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Article

Copper and Copper/Zinc Ratio in a Series of Cystic Fibrosis Patients

1
Faculty of Medicine, Valladolid University, Avenida Ramón y Cajal, 7, 47005 Valladolid, Spain
2
Department of Analytical Chemistry, Science Faculty, Campus Miguel Delibes, University of Valladolid, Calle Paseo de Belén, 7, 47011 Valladolid, Spain
3
Department of Pediatrics of the Faculty of Medicine, Valladolid University, Section of Gastroenterology and Pediatric Nutrition, University Clinical Hospital of Valladolid, Avenida Ramón y Cajal, 7, 47005 Valladolid, Spain
4
Department of Chemistry, Science Faculty, University of Burgos, Plaza Misael Bañuelos sn, 09001 Burgos, Spain
*
Author to whom correspondence should be addressed.
Nutrients 2020, 12(11), 3344; https://doi.org/10.3390/nu12113344
Received: 12 October 2020 / Revised: 25 October 2020 / Accepted: 28 October 2020 / Published: 30 October 2020
(This article belongs to the Section Nutritional Epidemiology)
Cystic fibrosis (CF) patients require a stable and sufficient supply of micronutrients. Since copper is an essential micronutrient for human development, a cross-sectional study was carried out to investigate the serum copper levels, serum copper/zinc (Cu/Zn) ratios, and their relationship with nutritional indicators in a group of CF patients. Anthropometric, biochemical, and dietary measurements, an abdominal ultrasound, and respiratory and pancreatic tests were conducted. Seventeen CF patients were studied (10 females, 59%), 76.5% of whom were ∆F580. Their mean serum copper (113 ± 23 μg/dL) was normal, and there was only one teenager with hypocupremia (6%) and two children with hypercupremia (18%). A significant association between serum copper and zinc levels was discovered. The Cu/Zn ratio was higher than 1.00 for 94% of patients, which is an indicator of an inflammation status. There was no significant correlation between the serum copper concentrations and respiratory and pancreatic function, respiratory colonization, and the results of the abdominal ultrasound. Linear regression analysis showed that serum copper had a positive association with both the Z-score body mass index (BMI) and mean bone conduction speed (BCS). Therefore, since 94% of CF patients had a Cu/Zn ratio > 1.00, this factor must alert us to consider the risk of zinc deficiency and high inflammatory response. The measurement of serum zinc alone does not show one’s zinc status. However, the Cu/Zn ratio may be an indicator of zinc deficiency and the inflammatory status of CF patients. View Full-Text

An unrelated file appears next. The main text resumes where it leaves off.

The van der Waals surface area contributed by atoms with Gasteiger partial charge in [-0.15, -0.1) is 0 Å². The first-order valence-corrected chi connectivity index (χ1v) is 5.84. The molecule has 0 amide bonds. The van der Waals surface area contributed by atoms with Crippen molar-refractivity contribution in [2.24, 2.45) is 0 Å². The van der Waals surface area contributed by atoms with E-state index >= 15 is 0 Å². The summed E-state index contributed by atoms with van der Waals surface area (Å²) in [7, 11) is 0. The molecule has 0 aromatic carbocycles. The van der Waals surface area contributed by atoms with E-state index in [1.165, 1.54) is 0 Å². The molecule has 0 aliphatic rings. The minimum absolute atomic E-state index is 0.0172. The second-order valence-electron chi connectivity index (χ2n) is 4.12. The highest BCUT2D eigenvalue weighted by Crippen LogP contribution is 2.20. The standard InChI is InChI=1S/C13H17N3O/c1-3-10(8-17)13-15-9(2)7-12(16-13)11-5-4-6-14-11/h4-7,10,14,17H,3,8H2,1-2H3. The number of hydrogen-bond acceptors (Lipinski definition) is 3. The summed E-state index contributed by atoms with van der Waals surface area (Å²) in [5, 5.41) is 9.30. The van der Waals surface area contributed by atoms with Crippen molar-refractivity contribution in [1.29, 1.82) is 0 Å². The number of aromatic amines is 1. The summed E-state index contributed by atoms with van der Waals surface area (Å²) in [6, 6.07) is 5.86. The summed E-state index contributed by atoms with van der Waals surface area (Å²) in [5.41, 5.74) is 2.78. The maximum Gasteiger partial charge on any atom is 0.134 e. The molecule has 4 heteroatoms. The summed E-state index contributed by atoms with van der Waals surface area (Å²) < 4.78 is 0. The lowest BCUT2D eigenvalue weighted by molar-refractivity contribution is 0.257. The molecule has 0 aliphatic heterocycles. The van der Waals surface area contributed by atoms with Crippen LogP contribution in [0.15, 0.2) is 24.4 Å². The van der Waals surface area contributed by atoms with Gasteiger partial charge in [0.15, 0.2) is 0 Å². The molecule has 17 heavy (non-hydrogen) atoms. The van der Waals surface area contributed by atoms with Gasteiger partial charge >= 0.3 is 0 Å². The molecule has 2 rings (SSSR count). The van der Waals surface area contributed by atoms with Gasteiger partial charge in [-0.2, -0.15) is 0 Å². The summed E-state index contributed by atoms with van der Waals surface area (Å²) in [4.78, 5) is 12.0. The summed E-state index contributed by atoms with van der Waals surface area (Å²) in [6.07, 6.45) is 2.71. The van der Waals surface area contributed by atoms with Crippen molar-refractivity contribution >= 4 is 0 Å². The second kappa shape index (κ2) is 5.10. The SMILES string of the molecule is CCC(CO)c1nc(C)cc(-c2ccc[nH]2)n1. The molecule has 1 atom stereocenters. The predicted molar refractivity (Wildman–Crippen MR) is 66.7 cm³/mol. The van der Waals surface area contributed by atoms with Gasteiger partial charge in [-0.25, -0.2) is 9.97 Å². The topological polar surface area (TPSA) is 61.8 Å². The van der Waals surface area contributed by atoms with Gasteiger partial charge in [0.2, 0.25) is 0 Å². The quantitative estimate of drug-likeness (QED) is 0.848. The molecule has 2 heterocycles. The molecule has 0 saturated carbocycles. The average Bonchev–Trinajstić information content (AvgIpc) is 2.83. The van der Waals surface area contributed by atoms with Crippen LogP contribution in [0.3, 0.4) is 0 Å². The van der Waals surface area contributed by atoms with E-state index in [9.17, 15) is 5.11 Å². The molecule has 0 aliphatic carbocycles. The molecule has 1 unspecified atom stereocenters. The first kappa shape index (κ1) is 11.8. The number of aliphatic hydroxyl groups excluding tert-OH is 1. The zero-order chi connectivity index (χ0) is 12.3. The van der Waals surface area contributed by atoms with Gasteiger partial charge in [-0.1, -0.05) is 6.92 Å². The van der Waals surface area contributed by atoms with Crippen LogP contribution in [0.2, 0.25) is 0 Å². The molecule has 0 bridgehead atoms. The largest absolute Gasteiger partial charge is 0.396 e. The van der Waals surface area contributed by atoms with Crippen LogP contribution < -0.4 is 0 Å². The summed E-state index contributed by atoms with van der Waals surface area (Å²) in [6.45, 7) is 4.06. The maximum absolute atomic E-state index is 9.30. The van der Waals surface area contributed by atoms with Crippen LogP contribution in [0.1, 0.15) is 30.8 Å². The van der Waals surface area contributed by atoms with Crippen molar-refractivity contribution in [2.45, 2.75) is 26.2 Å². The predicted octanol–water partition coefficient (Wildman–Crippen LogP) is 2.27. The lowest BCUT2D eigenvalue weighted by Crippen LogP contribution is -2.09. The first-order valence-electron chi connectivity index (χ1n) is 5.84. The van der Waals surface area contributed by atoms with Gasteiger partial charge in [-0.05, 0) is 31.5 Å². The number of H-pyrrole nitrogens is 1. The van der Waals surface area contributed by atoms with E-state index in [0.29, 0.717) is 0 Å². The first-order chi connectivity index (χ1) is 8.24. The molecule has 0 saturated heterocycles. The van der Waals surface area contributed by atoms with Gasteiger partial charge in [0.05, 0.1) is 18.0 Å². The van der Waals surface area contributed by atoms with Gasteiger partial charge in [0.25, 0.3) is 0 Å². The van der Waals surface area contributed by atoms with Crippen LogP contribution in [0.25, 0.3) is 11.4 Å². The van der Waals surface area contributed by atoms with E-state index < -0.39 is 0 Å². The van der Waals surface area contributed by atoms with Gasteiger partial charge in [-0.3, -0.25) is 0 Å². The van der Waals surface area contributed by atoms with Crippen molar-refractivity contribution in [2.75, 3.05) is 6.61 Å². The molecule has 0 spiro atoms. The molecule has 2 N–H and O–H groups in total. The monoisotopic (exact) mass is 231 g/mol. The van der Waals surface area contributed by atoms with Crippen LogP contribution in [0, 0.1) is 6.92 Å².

Keywords: hypocupremia; hypercupremia; inflammatory response; risk of zinc deficiency; serum copper/zinc ratio hypocupremia; hypercupremia; inflammatory response; risk of zinc deficiency; serum copper/zinc ratio
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MDPI and ACS Style

Escobedo-Monge, M.F.; Barrado, E.; Alonso Vicente, C.; Escobedo-Monge, M.A.; Torres-Hinojal, M.C.; Marugán-Miguelsanz, J.M.; Redondo del Río, M.P. Copper and Copper/Zinc Ratio in a Series of Cystic Fibrosis Patients. Nutrients 2020, 12, 3344. https://doi.org/10.3390/nu12113344

AMA Style

Escobedo-Monge MF, Barrado E, Alonso Vicente C, Escobedo-Monge MA, Torres-Hinojal MC, Marugán-Miguelsanz JM, Redondo del Río MP. Copper and Copper/Zinc Ratio in a Series of Cystic Fibrosis Patients. Nutrients. 2020; 12(11):3344. https://doi.org/10.3390/nu12113344

Chicago/Turabian Style

Escobedo-Monge, Marlene F.; Barrado, Enrique; Alonso Vicente, Carmen; Escobedo-Monge, María A.; Torres-Hinojal, María C.; Marugán-Miguelsanz, José M.; Redondo del Río, María P. 2020. "Copper and Copper/Zinc Ratio in a Series of Cystic Fibrosis Patients" Nutrients 12, no. 11: 3344. https://doi.org/10.3390/nu12113344

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